|Year : 2021 | Volume
| Issue : 1 | Page : 2-4
Perspective on the current treatment strategies for glioma
Sun Yat-sen University Cancer Center, Guangzhou, Guangdong Province, China
|Date of Submission||08-Mar-2021|
|Date of Decision||09-Mar-2021|
|Date of Acceptance||10-Mar-2021|
|Date of Web Publication||30-Mar-2021|
Dr. Zhong-ping Chen
Sun Yat-sen University Cancer Center, Guangzhou, Guangdong Province
Source of Support: None, Conflict of Interest: None
|How to cite this article:|
Chen Zp. Perspective on the current treatment strategies for glioma. Glioma 2021;4:2-4
Despite decades of research, gliomas remain a devastating disease with poor prognosis. The main strategy of treatment for gliomas consists of surgical resection, irradiation, and chemotherapy. Few glioma patients are able to achieve longtime survival, and the majority of patients continue to have unsatisfactory outcomes, even if receiving aggressive treatment. The best way to further advance glioma treatment and improve patient survival could start from understanding current treatment strategies.
| Some Low-Grade Gliomas Can Be Cured|| |
In clinical practice, the WHO grade, tumor cell type, and tumor genotype of gliomas are important factors in determining treatment response. Although high-grade gliomas are often challenging to treat, patients with low-grade gliomas, such as pilocytic astrocytoma, ganglioglioma, pleomorphic xanthoastrocytoma, and subependymal giant cell astrocytoma, may be cured through complete tumor resection. Oligodendrogliomas are another potentially curable category of gliomas, as they often show a relatively good response to irradiation and chemotherapy. The oligodendroglioma with 1p 19q LOH (loss of heterozygosity) showed almost 100% responsiveness to procarbazine + lomustine + vincristine (PCV) regimen, and similar results were observed with temozolomide. Molecular genotype also has an important impact on the prognosis of glioma. For example, the IDH-mutant subtype of gliomas shows a comparatively good response to treatment.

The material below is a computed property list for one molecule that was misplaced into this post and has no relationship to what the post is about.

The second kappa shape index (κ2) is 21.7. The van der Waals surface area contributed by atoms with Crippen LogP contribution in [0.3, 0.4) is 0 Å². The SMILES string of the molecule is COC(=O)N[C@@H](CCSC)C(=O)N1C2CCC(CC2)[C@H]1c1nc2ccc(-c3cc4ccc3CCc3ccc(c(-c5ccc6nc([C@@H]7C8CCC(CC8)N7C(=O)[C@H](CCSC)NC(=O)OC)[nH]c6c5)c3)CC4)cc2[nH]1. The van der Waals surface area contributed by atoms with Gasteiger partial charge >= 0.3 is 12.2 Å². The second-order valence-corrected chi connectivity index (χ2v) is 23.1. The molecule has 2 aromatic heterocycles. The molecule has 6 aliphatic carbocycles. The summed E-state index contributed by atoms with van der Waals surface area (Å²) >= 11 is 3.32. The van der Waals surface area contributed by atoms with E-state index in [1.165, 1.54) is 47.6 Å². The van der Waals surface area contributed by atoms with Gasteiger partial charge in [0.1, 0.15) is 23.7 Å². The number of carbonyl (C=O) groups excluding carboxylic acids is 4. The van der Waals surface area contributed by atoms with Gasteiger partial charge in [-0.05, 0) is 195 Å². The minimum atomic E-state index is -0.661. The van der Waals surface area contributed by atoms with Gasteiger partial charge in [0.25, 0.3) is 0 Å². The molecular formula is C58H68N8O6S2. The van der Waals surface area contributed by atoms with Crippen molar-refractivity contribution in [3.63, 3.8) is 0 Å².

| Surgery Alone Cannot Cure Infiltrative Gliomas|| |
Since most gliomas grow in an infiltrative pattern, removing all tumor cells while avoiding functional brain tissue damage is impossible with surgery alone. The current surgical strategy for gliomas is maximal safe resection, i.e., remove tumor as much as possible, while at the same time preserving normal brain function. Another challenge is the increasing evidence, suggesting that glioma cells may be present in the subventricular zone, which is usually far from the main tumor mass. This makes complete surgical resection impossible. The remaining tumor cells (or glioma stem cells) will certainly regrow without adjuvant treatment after surgery.
| Radiotherapy is Not an Ideal Method for Glioma Treatment|| |
Radiotherapy is a local form of treatment which attempts to kill infiltrating tumor cells in normal brain tissue which have not been removed by surgery. Since glioma is insensitive to irradiation, even with dosages of 90 Gy, there is still 80%–90% local recurrence. According to the dose-effect irradiation to brain tissue, with radiation dosage over 72 Gy, 5% of cases will develop brain necrosis, while radiation dosage over 90 Gy will result in brain necrosis in 10% of cases. Therefore, the dose limitation of brain tissue prevents further radiation dosage increase for more effective killing of tumor cells. There are now several advanced irradiation technologies such as intensity-modulated radiation therapy, tomotherapy, and more recently particle (e.g., proton or carbon-ion) beam radiation therapy and heavy-ion radiotherapy. These newer modalities may improve radiation dose distribution while lowering adverse events but so far have not shown significant improvement in therapeutic efficacy., On the other hand, since subventricular zone involvement may be associated with distant recurrence of glioblastoma (GBM), therefore the use of local radiotherapy will be limited in this situation.
| The Benefits of Chemotherapy for Glioma are Still Relatively Limited|| |